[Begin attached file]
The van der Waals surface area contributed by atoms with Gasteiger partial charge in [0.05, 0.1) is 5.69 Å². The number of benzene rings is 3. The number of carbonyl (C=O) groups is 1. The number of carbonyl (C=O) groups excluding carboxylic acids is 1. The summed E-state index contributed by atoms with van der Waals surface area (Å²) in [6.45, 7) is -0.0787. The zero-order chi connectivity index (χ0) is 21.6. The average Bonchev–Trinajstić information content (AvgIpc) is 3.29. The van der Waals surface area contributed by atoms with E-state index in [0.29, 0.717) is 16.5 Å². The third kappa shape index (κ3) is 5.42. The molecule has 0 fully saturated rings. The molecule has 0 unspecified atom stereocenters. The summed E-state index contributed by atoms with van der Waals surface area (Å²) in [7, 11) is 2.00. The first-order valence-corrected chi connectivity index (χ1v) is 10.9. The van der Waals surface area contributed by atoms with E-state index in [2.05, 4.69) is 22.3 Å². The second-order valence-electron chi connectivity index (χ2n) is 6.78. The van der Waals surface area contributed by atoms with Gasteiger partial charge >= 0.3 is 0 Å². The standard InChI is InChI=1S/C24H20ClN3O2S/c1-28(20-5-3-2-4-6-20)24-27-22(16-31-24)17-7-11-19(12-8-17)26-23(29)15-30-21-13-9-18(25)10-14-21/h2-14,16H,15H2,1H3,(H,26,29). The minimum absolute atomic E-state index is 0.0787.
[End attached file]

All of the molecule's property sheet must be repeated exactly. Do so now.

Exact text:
The van der Waals surface area contributed by atoms with Gasteiger partial charge in [0.05, 0.1) is 5.69 Å². The number of benzene rings is 3. The number of carbonyl (C=O) groups is 1. The number of carbonyl (C=O) groups excluding carboxylic acids is 1. The summed E-state index contributed by atoms with van der Waals surface area (Å²) in [6.45, 7) is -0.0787. The zero-order chi connectivity index (χ0) is 21.6. The average Bonchev–Trinajstić information content (AvgIpc) is 3.29. The van der Waals surface area contributed by atoms with E-state index in [0.29, 0.717) is 16.5 Å². The third kappa shape index (κ3) is 5.42. The molecule has 0 fully saturated rings. The molecule has 0 unspecified atom stereocenters. The summed E-state index contributed by atoms with van der Waals surface area (Å²) in [7, 11) is 2.00. The first-order valence-corrected chi connectivity index (χ1v) is 10.9. The van der Waals surface area contributed by atoms with E-state index in [2.05, 4.69) is 22.3 Å². The second-order valence-electron chi connectivity index (χ2n) is 6.78. The van der Waals surface area contributed by atoms with Gasteiger partial charge >= 0.3 is 0 Å². The standard InChI is InChI=1S/C24H20ClN3O2S/c1-28(20-5-3-2-4-6-20)24-27-22(16-31-24)17-7-11-19(12-8-17)26-23(29)15-30-21-13-9-18(25)10-14-21/h2-14,16H,15H2,1H3,(H,26,29). The minimum absolute atomic E-state index is 0.0787.